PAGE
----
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I’ve been using a Dell Latitude 7280 as my x86-based daily-driver for about a year. It’s an excellent laptop for software development and hardware debugging in Windows, but requires some special attention when setting up Linux.

Even when installing Ubuntu 20.04 LTS, the laptop struggles with lock-ups when it enters stand-by mode or the screen turns off due to inactivity.

After a bit of debugging and research, I discovered that the root-cause of these issues is the lack of proprietary drivers. The stock Ubuntu image does not include any specialized Intel drivers, meaning that the kernel has no idea how to handle the chipset’s low power modes. The easiest way to install these drivers is to add the Open Graphics Drivers ppa to your Ubuntu installation using the following commands:

sudo add-apt-repository ppa:oibaf/graphics-drivers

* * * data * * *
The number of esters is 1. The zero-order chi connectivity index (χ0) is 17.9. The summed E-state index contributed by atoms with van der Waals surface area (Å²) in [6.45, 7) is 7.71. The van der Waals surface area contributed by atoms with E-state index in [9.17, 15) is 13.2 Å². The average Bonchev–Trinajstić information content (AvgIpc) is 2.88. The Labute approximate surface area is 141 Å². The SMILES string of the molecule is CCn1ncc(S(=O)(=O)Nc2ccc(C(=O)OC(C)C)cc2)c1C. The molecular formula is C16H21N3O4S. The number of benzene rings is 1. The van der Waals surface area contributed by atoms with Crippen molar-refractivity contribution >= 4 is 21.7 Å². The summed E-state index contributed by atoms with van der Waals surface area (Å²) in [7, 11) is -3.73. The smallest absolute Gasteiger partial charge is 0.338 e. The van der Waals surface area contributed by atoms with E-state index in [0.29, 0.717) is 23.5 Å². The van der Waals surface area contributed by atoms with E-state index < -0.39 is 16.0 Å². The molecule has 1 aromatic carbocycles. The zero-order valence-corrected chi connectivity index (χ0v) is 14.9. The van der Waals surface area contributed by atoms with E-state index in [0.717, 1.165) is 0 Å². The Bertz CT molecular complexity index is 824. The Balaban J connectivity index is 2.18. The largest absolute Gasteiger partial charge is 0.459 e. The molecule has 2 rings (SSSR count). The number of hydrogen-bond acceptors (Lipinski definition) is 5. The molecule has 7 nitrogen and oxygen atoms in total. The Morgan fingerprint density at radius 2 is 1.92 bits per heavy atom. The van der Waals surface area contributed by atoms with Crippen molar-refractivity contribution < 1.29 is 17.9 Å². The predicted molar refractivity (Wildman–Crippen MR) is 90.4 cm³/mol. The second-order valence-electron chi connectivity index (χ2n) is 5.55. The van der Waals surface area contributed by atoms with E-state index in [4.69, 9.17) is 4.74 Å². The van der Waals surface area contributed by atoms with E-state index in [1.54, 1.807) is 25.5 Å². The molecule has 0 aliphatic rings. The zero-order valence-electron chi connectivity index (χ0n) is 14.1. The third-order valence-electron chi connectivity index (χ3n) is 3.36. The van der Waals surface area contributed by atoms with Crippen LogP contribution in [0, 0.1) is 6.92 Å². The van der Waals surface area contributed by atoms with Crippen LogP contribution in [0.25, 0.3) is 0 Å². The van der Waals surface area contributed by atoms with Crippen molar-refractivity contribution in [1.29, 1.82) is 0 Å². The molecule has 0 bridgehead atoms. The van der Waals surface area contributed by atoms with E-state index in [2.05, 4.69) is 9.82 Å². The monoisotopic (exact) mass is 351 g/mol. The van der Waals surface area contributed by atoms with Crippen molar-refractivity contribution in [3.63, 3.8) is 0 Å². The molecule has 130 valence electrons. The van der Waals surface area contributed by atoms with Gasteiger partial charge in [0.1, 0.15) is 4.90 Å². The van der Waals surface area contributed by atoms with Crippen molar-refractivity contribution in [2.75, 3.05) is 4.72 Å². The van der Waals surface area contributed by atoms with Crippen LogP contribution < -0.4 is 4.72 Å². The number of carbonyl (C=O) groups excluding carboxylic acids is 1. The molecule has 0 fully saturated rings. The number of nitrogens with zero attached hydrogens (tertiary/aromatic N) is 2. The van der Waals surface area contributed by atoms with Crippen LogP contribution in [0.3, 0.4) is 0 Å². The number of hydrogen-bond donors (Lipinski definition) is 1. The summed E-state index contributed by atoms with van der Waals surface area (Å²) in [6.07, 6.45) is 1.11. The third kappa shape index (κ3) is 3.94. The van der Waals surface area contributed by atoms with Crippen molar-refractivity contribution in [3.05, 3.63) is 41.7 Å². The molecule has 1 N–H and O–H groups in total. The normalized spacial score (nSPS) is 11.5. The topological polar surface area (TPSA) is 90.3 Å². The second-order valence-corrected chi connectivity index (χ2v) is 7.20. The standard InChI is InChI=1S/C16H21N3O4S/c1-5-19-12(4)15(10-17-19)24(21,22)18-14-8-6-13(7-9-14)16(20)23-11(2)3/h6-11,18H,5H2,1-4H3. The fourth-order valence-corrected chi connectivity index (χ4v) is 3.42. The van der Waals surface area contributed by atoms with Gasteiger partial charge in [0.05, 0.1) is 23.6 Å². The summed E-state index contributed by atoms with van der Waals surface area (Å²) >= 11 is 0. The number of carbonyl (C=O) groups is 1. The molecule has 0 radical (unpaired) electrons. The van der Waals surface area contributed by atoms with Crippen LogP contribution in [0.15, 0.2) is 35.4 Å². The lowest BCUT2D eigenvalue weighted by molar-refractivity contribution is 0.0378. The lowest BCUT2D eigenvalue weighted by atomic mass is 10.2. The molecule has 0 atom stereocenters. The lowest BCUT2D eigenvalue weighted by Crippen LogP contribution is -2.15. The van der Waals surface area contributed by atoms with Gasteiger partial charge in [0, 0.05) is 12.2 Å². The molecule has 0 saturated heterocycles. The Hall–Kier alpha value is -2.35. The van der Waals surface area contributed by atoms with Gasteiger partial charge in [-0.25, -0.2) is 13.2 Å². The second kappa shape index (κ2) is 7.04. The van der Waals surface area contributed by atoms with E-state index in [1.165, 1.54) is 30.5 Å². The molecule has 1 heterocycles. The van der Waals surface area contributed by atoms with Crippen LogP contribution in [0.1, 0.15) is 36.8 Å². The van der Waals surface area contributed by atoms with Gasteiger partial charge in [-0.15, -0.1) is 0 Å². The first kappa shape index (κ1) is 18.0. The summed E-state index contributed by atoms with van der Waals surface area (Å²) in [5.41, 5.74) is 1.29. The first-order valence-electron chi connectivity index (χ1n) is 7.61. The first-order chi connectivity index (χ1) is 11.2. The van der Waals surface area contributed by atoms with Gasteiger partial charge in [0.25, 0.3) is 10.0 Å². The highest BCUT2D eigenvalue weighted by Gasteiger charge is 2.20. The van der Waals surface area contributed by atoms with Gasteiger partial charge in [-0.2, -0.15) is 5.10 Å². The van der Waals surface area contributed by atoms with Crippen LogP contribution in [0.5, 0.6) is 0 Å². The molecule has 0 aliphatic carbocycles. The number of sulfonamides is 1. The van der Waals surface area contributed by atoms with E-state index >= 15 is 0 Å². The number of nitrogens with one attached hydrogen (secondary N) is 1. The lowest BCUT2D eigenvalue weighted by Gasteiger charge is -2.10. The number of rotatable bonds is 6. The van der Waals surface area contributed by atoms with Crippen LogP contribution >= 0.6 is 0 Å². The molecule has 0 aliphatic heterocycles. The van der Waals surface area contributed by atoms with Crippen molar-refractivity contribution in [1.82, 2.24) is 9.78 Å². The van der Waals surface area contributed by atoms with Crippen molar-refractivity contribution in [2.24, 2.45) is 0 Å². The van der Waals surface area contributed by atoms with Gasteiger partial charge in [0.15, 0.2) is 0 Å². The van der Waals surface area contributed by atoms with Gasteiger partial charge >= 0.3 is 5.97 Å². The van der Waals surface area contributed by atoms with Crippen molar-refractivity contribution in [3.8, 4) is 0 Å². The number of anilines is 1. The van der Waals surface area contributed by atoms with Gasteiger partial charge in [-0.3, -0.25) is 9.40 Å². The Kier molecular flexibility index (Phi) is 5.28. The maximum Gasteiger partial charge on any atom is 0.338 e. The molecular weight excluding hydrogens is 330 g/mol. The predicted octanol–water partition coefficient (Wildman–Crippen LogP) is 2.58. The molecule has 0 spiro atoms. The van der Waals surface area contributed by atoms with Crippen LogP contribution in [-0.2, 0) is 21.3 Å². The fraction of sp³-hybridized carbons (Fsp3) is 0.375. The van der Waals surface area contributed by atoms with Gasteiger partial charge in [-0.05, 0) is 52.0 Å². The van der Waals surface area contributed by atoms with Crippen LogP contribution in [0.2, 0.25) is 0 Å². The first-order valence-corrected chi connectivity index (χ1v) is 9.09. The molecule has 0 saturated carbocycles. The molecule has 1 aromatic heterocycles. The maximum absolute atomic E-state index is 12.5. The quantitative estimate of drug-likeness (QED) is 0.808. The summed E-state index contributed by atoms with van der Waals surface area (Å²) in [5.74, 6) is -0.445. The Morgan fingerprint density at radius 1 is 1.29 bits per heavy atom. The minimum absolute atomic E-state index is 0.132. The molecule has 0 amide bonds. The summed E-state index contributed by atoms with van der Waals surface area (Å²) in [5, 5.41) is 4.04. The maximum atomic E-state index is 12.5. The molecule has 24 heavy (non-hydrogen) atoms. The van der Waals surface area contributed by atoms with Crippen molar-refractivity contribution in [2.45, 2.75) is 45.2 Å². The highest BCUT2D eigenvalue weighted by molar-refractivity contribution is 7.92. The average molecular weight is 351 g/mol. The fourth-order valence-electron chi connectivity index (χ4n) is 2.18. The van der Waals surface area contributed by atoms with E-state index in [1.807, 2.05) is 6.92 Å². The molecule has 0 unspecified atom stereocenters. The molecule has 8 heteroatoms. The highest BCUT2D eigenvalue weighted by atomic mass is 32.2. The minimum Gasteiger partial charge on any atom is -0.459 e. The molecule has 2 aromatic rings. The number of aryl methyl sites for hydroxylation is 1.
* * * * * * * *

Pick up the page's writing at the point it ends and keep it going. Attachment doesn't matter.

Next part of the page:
sudo apt update
sudo apt dist-upgrade

These commands should take effect immediately, but I recommend rebooting your PC.

I also upgraded the WiFi adapter in my laptop by replacing the stock Intel 8260NGW adapter with a Killer Wireless N1535. Even though the adapter will seemingly work out-of-the-box, the laptop will refuse to successfully exit stand-by. The driver baked into the Linux kernel is designed to optionally load a precompiled firmware into the WiFi adapter’s RAM when initialized. The most up-to-date firmware available for the adapter can be installed by issuing the following commands:

sudo apt update
sudo apt install linux-firmware

Finally, the driver can be re-loaded by issuing the following command:

sudo modprobe -r ath10k_pci && sudo modprobe ath10k_pci

The updated firmware should automatically load every time the kernel calls the N1535 driver.